This past weekend was a weekend free of racing, so I decided to tag along with Billy and head up to his dad’s farmhouse on the shores of Lake Erie. Even as the weather was finally starting to warm up, I was really looking forward to getting away from the Burgh for a little R&R. The plan was to head north and ride my trusty Cannondale Caffiene in and around the Ottawa National Wildlife Refuge. There isn’t any single mile of singletrack, but there are miles and miles of dirt and gravel roads that are closed to automobile traffic, as well miles of mowed paths. It would have been ideal for a cross bike, but as mine was trashed in the car accident, we were forced into using our second choice out of the stable.
Saturday morning, we departed Billy’s home and started making our way to the northwest corner of Ohio. After a brief stop for breakfast, we arrived a little after noon to the farmhouse. The brutal winter took its toll on the house and as we arrived to find the water lines had burst in the basement, even with waterline antifreeze in the system. Billy’s dad was going to head to town with the girls to get parts while Billy and I headed out on the bikes. Despite the early forecasts for mild temperatures, it was downright cold as we headed out the door. Somewhere in the mid to high 20’s, depending on who’s thermometer you wanted to trust. But it wasn’t the cold that was memorable, it was the WIND. Blowing in directly off the lake, the cold air bore right through even the thickest of layers.
|Gotta love some beach time!|
We parked, jumped on the bikes and started straight into the wind. As you can see from my Strava file, even the trails are mostly arrow straight. We couldn’t ride all the trails because there were several nesting sites for Bald Eagles in the refuge area that were roped off and access was prohibited. But we eventually made our way out to the shores of the lake. The water along the shore yards was frozen solid to at least 100 yards out. If it looks like our smiles are forced, they are. Just taking my glove off to hold the camera and take the photo was painful. BITTER COLD.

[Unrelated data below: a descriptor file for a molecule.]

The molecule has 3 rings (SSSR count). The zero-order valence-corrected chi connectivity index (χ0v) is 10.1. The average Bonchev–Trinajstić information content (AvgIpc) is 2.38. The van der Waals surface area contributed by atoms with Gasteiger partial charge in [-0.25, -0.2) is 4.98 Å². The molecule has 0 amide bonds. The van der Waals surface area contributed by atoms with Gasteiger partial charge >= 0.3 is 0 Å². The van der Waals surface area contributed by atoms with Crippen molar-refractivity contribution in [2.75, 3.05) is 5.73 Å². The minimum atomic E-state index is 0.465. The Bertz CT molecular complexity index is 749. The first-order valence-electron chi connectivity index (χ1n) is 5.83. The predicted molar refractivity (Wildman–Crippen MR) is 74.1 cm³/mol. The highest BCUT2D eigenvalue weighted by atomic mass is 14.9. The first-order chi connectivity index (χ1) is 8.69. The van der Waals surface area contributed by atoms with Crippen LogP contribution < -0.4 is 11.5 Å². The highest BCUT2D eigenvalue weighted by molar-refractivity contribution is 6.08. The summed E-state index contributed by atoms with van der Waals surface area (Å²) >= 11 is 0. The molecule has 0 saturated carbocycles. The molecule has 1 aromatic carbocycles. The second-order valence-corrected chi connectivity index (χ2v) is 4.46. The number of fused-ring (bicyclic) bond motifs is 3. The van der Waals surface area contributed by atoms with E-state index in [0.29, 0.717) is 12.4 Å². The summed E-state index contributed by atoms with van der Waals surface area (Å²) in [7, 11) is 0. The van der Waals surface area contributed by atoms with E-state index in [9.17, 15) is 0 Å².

After riding in the cold, I was looking forward to a hot shower… until I remembered that we still hadn’t fixed the water line. That became my first priority… we cut out the broken section, glued a new piece in place, turned on the water and the water poured out of the pressure regulator and the expansion tank… ugh! A quick phone call and we found the parts we needed, but as it was after 7pm, and we hadn’t eaten since around 10am, we were all starting to get touchy. We combined our trips and grabbed the parts, and finally got some good food in our bellies. After dinner, we put our efforts together and finally got the new regulator, expansion tank, and pvc pipe in place. It was a bit disheartening when we turned the water on for a third time and heard water rushing, but to my relief, it was on the line to the outside spigot and on the “other” side of the ball valve and it was easily isolated. By 10PM, we finally had water, but my hot shower was going to have to wait, I was too tired to wait up for the hot water tank to heat the water.
We woke up Sunday to Sunny blue skies and relatively no wind. Temps were still hovering around freezing, but without the wind it was really pleasant. Billy wanted to get in some extra riding so he rolled out a few minutes earlier than I did, but I had a general idea of where he was headed so I decided to just try to catch up to him. I followed his tracks in the snow for well over an hour and I thought I had him trapped on a large peninsula and knew he would have to ride back past me to head somewhere else, but found out that there was an unmapped levy on the peninsula that took him over to even more trail options. As the snow had melted by this point, I lost his trail and had to pick what looked like the path I would have expected him to take, but guessed wrong. I rode for a little while longer and then headed home to wait for him.As it turned out, he was out for another 2 1/2 hours and we had to go pick him up when he flatted and then discovered his spare tube had a large slice in it.
|For the record, this is not Dynamic Physical Therapy's handiwork, but it did the trick!|
It was great to get out and ride again. Because of the thumb, I wasn’t able to shift the rear derailleur without out letting go of the grips and using the palm of my hand to select the gear. Thank God the trails were as flat as they were and with 45 miles of riding in two days, I registered ZERO vertical feet ofclimbing. Shifting was at a minimum and only required with a change of direction because of the wind or when the trail cover went from gravel to grassy stubble. It was just what the doctor ordered. Thanks Billy, Arryn, Addie, and of course, Rich for putting up with me for the weekend. Can’t wait to get to do it again!